Monday, March 5, 2012

Review: The Taker by Alma Katsu

The Taker
Author: Alma Katsu
Published: September 6, 2011
Genre: ficton/paranormal
Hardcover: 438 pages
Source: borrowed from the library

My Rating: 4 stars

Synopsis (from GoodReads): On the midnight shift at a hospital in rural Maine, Dr. Luke Findley is expecting another quiet evening of frostbite and the occasional domestic dispute. But the minute Lanore McIlvrae--Lanny--walks into his ER, she changes his life forever. A mysterious woman with a past and plenty of dark secrets, Lanny is unlike anyone Luke has ever met. He is inexplicably drawn to her . . . despite the fact that she is a murder suspect with a police escort. And as she begins to tell her story, a story of enduring love and consummate betrayal that transcends time and mortality, Luke finds himself utterly captivated. Her impassioned account begins at the turn of the nineteenth century in the same small town of St. Andrew, Maine, back when it was a Puritan settlement. Consumed as a child by her love for the son of the town's founder, Lanny will do anything to be with him forever. But the price she pays is steep--an immortal bond that chains her to a terrible fate for all eternity. And now, two centuries later, the key to her healing and her salvation lies with Dr. Luke Findley.

My Thoughts: I typically stay away from paranormal/supernatural novels, but for some reason, the synopsis of this book intrigued me enough to want to give it a try, and boy, am I glad I did! Following Lanny from her upbringing in rural Maine in the early 1800s to the present day, Alma Katsu takes her reader on a ride through the world of alchemy and history. I don't want to give too much away (mostly because that would make this one huge, long post), but it's a beautifully told story of how immortality can become a great burden instead of a release from worrying about how much time you have left on earth.

The characters are engaging and multi-faceted. Luke is man who is going through a rough time, moving back to the place where he grew up to try and sort things out after his parents' deaths. Lanny is someone who was raised with a clear definition of right and wrong, who progresses to someone trying to become an adult, to a person who knows the burden of this gift that she has been given. The characters grow throughout the story and it makes the story even richer.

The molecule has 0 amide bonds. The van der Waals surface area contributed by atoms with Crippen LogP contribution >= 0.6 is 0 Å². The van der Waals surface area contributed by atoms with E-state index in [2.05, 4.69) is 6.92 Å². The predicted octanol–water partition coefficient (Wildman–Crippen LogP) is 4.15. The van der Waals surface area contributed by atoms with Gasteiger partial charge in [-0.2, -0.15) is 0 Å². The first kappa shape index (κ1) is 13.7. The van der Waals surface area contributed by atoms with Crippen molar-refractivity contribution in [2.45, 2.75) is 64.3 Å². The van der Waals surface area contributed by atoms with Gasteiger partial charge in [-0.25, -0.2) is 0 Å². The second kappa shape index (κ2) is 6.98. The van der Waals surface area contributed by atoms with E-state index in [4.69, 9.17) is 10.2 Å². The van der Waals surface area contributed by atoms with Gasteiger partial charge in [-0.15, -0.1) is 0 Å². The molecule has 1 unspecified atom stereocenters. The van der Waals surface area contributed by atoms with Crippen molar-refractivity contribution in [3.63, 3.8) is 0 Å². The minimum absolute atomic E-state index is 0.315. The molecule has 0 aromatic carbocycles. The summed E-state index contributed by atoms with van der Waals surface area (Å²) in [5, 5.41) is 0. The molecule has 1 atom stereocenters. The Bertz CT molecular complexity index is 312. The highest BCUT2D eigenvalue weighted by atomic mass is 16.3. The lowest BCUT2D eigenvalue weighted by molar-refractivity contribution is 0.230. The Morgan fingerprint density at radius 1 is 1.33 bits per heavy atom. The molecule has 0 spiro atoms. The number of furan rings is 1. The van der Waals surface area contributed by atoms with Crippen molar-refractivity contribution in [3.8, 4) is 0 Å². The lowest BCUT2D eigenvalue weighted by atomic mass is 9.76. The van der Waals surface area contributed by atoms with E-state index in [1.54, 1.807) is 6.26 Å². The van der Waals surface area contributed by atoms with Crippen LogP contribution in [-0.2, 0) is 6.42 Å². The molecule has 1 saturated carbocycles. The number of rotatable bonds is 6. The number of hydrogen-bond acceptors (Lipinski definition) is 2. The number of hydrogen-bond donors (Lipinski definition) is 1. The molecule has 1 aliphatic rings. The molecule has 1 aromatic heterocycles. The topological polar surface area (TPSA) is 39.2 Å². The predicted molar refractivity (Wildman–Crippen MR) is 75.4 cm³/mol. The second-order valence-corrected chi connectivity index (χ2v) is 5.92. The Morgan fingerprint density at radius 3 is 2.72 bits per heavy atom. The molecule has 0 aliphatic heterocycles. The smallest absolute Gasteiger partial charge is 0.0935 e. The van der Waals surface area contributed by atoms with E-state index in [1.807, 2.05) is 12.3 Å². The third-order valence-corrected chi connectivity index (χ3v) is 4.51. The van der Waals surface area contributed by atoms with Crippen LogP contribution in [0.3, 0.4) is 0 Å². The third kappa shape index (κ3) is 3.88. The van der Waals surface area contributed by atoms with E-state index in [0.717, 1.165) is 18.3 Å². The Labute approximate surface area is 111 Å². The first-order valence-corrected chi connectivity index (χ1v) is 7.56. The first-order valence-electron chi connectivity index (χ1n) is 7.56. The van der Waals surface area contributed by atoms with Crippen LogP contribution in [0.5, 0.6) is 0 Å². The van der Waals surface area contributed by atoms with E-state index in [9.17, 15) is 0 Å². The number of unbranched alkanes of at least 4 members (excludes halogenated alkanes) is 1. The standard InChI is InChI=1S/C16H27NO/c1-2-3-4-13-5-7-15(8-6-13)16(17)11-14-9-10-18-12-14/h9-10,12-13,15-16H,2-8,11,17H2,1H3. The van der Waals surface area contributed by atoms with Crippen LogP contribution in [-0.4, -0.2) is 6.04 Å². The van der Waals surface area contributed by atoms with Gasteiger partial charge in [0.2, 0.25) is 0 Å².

For me, the best part of this whole novel was the ending. It was perfectly crafted and shows that you can't always go home. For Lanny, Luke, and Jonathan, they all realize that the home that they knew is no longer the place that it is today. Even Adair comes to see this when he looks for his family. It's a recurring theme in this book, the fact that you can't ever go home again. Katsu makes sure that the there resonates in all of her characters, even those who are not main characters. The other thing that I loved about this novel? The cover! I know, how shallow is that, but seriously, I couldn't think of a better cover for this book. It was perfect for the story without giving anything away. If you aren't a big fan of the paranormal, I would recommend this book. It's engaging enough to make you forget that you are reading about the supernatural. I hope that Alma Katsu writes more novels in the future, because after reading her first one, I can't wait to sit and devour another one.

1 comment:

  1. Hi Kristen, Thanks for the lovely review. Glad you enjoyed the story. Funny thing about the cover--you wouldn't believe the back and forth on it. The trade paperback version, coming out the end of this month, has a completely different one. Will be interested to hear what you think of it.
    best, Alma